The impact of the ban can be seen in Figure 3a. Indonesia palm oil exports in May 2022 total 193,000 metric tons (MT), 92% below May 2021 levels. Once the ban was lifted, exports recovered somewhat but cumulative exports were still down 10% through October compared to January-October 2021.
India and wheat and rice
In 2021, India exported 6.2 million MT of wheat, the largest amount since 2013 and far above the 430,000 MT exported per year, on average, over 2016 to 2020. When the war broke out in February, Indian government officials were confident that the country could export as much as 10 million MT to help offset the resulting global shortage. But dryness in the Punjab region cut wheat yield forecasts and on May 13, India imposed a ban on wheat exports. Although India is not a major wheat exporter, the move unsettled global markets, with the Chicago benchmark wheat index rising by nearly 6%.
But the export ban turned out to be less draconian than many had feared. Shortly after the announcement, India said that it would honor all export-related letters of credit and that it would "continue to assist neighbours in their hour of need." In fact, as seen in Figure 2b, monthly wheat exports continued to exceed corresponding 2021 levels until September, when they fell below 200,000 MT; from May through October India exported an addition 2 million MT of wheat. Record high prices have caused increased wheat sowings and with a bumper crop expected in 2023, India is considering lifting its export ban.
In early September, India expanded its trade restrictions, banning exports of broken rice and imposing a 20% tariff on exports of non-basmati rice varieties. India is the world's largest exporter of rice, accounting for over 40% of global exports in recent years. While global rice prices rose throughout 2022, the increases have remained proportionately less than those of other cereals.
Yet these restrictions had only a marginal effect on overall rice trade. While broken rice exports were down by 90% in October compared to year-ago levels, at that point India had already reached a record level of exports for the year. Likewise, the increased tariff on non-basmati varieties had minimal impact on India exports (-2%) for the first two months after the tariffs were put in place. Recent reports suggest that India is contemplating removing rice export restrictions.
Impact of restrictions on prices
Figure 4 shows the percent of global food trade affected by export restrictions (on a caloric basis) relative to the UN Food and Agricultural Organization (FAO) nominal monthly Food Price Index. Though the comparison is largely descriptive rather than analytical, there appears to be a strong correlation between the two series. Prices peaked in May, the same time that over 17% of global trade was hampered by some type of export restriction. Prices then fell from May-July, a period in which some key export restrictions were removed (Indonesia palm oil) or ended up being far less consequential than feared (India wheat).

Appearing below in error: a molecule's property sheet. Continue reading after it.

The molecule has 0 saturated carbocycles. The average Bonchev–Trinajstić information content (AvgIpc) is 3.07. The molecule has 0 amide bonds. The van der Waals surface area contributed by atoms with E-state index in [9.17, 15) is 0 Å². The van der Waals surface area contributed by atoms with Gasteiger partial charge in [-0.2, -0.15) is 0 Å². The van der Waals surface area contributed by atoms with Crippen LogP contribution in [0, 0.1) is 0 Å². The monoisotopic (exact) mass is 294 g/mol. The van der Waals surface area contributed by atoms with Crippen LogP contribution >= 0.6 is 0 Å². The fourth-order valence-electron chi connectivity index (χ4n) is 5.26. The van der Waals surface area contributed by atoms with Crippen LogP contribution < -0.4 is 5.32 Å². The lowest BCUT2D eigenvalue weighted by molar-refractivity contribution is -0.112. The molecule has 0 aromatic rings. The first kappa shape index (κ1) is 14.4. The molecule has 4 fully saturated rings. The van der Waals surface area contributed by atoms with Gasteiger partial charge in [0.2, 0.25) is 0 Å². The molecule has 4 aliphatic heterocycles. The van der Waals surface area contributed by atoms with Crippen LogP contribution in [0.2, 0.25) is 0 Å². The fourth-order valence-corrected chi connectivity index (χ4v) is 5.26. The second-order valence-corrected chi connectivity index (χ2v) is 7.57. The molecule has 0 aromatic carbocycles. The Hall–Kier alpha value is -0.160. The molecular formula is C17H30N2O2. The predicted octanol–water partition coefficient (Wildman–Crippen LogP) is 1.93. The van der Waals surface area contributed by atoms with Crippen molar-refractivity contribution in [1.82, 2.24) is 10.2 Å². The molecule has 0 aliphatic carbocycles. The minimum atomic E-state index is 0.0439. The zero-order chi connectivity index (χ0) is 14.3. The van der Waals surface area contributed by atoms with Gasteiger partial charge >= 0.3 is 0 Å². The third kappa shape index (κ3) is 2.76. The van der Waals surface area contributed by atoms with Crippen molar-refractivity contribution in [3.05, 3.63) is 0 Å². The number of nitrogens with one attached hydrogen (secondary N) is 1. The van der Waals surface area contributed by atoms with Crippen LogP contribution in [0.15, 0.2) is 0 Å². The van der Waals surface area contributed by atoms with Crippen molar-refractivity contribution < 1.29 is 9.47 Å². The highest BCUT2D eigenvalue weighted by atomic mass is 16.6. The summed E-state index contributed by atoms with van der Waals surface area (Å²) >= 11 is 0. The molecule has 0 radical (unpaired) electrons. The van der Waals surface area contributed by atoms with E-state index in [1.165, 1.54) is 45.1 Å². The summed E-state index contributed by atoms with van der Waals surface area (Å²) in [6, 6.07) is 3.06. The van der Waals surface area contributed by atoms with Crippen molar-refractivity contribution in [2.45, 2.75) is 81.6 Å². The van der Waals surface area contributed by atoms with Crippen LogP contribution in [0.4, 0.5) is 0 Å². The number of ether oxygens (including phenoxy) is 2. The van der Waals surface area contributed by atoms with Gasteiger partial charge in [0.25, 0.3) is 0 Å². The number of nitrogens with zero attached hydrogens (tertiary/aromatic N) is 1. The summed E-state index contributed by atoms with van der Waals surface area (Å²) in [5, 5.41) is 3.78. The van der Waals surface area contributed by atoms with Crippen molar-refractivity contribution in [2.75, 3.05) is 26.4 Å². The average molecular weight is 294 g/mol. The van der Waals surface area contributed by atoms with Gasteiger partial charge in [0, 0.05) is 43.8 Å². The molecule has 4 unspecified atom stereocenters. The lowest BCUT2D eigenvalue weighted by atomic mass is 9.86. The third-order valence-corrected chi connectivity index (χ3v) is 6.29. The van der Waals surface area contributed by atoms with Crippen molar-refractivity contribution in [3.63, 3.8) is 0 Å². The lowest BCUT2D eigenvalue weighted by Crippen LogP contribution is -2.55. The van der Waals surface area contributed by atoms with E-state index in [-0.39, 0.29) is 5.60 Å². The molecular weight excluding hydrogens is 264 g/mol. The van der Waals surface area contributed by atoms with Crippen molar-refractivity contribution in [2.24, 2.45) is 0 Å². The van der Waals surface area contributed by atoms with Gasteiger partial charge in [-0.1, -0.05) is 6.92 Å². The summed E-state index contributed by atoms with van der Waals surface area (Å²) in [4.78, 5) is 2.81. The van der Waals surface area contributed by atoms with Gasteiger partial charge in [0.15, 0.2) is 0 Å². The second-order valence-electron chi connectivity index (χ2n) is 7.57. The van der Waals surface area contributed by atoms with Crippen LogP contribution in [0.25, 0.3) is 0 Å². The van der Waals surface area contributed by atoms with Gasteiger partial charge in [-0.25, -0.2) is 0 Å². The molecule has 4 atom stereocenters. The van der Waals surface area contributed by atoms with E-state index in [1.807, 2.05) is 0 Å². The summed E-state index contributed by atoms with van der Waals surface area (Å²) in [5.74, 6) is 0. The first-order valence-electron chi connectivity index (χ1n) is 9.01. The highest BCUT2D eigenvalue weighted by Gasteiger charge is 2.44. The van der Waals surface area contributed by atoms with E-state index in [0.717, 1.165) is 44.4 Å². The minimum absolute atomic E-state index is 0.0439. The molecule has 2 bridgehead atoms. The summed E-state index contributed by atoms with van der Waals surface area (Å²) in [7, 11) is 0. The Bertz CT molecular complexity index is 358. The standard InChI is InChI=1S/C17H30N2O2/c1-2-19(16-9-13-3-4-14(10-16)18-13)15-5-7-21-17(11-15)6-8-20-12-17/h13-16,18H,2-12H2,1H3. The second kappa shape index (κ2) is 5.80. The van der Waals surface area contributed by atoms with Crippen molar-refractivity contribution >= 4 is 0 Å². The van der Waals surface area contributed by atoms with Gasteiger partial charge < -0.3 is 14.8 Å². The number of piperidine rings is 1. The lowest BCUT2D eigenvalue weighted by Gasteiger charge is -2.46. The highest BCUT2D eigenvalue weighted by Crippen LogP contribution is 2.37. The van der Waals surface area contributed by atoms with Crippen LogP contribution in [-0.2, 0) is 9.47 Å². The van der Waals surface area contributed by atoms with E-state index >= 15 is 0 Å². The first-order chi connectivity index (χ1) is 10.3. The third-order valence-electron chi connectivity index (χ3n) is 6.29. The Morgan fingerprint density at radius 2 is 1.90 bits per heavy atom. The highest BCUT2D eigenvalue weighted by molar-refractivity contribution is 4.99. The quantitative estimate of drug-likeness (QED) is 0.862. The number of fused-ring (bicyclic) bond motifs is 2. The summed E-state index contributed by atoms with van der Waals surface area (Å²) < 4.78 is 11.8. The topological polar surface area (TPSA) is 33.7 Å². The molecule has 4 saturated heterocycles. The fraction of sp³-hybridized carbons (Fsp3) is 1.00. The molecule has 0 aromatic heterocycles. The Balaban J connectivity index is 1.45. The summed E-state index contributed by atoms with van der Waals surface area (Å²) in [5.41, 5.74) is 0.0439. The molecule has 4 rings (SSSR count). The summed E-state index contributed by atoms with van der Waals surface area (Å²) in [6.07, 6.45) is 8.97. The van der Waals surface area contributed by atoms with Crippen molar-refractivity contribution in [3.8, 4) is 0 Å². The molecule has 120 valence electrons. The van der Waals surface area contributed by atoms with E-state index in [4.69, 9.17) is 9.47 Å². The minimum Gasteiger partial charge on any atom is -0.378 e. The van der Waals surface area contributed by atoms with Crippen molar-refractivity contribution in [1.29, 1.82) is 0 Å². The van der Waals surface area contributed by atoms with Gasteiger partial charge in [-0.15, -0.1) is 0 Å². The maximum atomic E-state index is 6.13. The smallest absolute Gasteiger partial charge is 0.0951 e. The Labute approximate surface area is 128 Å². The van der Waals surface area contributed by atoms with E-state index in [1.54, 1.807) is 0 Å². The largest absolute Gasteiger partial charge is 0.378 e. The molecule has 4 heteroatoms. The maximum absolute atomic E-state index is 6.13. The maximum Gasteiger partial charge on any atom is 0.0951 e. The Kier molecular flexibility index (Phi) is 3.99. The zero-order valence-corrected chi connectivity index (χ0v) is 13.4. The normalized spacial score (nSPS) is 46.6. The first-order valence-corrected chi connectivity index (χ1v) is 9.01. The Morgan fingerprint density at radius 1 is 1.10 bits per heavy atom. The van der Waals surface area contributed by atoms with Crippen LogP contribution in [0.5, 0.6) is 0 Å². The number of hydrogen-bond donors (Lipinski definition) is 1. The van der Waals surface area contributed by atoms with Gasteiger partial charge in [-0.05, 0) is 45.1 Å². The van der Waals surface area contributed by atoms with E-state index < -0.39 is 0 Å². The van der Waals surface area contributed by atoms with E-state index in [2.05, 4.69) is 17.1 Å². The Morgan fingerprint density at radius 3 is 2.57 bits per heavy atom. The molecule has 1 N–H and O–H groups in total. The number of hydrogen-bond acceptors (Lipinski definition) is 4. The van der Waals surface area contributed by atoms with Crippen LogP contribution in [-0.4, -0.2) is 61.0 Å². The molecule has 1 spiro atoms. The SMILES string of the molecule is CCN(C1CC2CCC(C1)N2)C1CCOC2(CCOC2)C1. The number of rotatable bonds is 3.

Nonetheless, it would go too far to ascribe causality here—i.e., concluding that the removal of export restrictions caused global prices to decline. Several other factors have affected global markets, including good summer harvests, and the Black Sea Grain Initiative, which allowed for the partial resumption of exports through Ukrainian ports starting in August. In addition, a drop in global prices can ease domestic concerns and prompt governments to remove export barriers, as we saw throughout the second half of 2022.
Share of global food trade affected by export restrictions vs. FAO Food Price Index
Chart: David Laborde
Almost a year after Russia’s invasion of Ukraine, global market prices for key food items have returned to pre-war levels. The war continues, but the share of exports affected by export restrictions has fallen by over 50% from its May peak, while the measures themselves appear to be less consequential than many anticipated.
Nevertheless, it is too early to declare the crisis over. Food prices were on the rise before the war began, and they remain elevated compared to mid-2021 levels. Global stock levels remain tight, and with no immediate prospect for peace in Ukraine and drought affecting parts of South America, prices are likely to remain volatile.
Looking forward, improved crop prospects could help build stocks and dampen price volatility. As with wheat and rice, market tensions on some crops like maize and soybeans have receded and many export restrictions on them have been lifted. But with global stocks tight, poor crop prospects in 2023 could drive prices up again—and push some countries to consider export restrictions. The lessons of 2022, like 2008 and 2011, show that such policies are ultimately detrimental to domestic producers and global consumers, and should be avoided. When imposed, such restrictions should be applied transparently and the WTO notified in a timely manner.
Joseph Glauber and David Laborde are Senior Research Fellows with IFPRI's Markets, Trade, and Institutions Division (MTID); Abdullah Mamun is a MTID Senior Research Analyst. Opinions are those of the authors.